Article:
#NewThisDay Writing From My Photo Stream
It was misty warm on my walk and I stopped to read a sign that hangs at the entrance to Longboat Key Beach where I walk in the morning and I am walking in a wrack community, I realize, and I didn’t know there was a name for this habitat, and I suppose I should have. Now I know how to notice, even more, what I am seeing when I kneel down in the crushed shells and washed up weeds: beach hoppers and fungi. It’s like the woods, the floor of the woods, where there are unseen worlds, vital to life, vital to a healthy habitat. As wrack ages, I read, it provides for the growth of other organisms. I have wrack in me. In my womb where the babies were. Yes. Little organisms, big ideas, creative impulses. Why shouldn’t they sprout there? I listen to a podcast, Mary Pipher is being interviewed on On Point, about her book, Women Rowing North - Navigating Life’s Currents and Flourishing as We Age. Not a single word she says is news to me; but I am excited that her book is out, (that many, many people will read and be influenced by it), and that she is changing the cultural conversation about women and aging:
Contrary to cultural stereotypes, many older women are deeply happy. A 2014 Brookings Institute study on happiness and age found that people are least happy in their twenties, thirties, and early forties, and steadily gain an appreciation for life as they age. Indeed, most women become increasingly happy after age fifty-ﬁve, with their peak of happiness toward the very end of life. ~ Mary Pipher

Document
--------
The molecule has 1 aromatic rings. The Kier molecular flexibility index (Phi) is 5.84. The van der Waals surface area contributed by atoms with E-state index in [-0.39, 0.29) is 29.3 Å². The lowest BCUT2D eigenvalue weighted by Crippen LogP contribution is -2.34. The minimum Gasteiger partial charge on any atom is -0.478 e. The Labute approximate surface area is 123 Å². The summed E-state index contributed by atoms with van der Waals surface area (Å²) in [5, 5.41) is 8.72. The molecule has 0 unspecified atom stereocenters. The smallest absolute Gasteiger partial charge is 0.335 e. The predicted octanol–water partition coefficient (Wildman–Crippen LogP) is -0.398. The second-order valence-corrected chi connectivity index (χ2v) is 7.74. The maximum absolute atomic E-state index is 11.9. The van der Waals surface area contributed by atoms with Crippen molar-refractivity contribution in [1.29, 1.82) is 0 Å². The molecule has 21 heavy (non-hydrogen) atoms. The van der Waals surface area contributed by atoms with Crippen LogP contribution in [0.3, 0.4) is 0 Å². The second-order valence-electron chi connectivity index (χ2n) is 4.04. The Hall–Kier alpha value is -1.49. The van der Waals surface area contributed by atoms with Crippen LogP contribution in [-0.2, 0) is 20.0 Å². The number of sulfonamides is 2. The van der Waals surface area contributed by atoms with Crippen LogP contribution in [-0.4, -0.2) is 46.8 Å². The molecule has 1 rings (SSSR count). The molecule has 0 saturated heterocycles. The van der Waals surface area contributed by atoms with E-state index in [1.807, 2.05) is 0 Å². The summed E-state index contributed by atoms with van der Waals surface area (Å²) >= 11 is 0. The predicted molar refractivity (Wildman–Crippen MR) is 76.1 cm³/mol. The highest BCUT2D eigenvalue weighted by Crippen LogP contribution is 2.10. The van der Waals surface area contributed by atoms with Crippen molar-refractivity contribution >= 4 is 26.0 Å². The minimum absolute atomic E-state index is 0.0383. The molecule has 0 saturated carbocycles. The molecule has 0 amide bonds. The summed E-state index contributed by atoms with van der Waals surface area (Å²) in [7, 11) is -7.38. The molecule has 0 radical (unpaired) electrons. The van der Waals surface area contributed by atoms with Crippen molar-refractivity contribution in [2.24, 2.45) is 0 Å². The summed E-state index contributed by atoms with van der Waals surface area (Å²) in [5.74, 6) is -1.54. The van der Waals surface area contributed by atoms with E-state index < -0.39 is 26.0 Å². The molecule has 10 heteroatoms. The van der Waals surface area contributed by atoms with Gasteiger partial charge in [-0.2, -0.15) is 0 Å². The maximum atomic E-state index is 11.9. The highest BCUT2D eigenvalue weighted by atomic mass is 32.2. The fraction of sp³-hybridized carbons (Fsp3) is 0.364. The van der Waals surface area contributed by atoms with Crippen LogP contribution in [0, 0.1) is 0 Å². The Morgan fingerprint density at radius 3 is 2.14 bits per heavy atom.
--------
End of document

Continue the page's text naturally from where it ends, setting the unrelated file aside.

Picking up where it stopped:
Quick Facts about Wrack
Wrack is mostly made up of seaweed (i.e. kelp) and surfgrass.
No plants or seaweeds can grow in the unstable, wave-washed sand of the beach. As a result, beach animals rely largely upon sources of food, like seaweed wrack, that drift onto shore from other ecosystems.
Wrack supports an entire food web of beach critters including beach hoppers, roly polies, flies, and predatory rove beetles, as well as snowy plovers and other shorebirds.
40% of the invertebrate animal species living on sandy beaches depend on wrack!
When wrack decomposes, it becomes rich fertilizer for surrounding ecosystems.
Piles of wrack trap and store sand helping dunes form. Dunes can protect coastal communities from flooding, especially during storms.
While beach grooming provides flat, clean expanses of sand for recreation, it also removes all the benefits that wrack can provide to a beach ecosystem.
Climate change may alter how much kelp grows offshore, the energy in waves, and the shape of beaches and, consequently, the amount of wrack deposited on the beach.
Source: University of California, Santa Barbara, Santa Barbara, CA 93106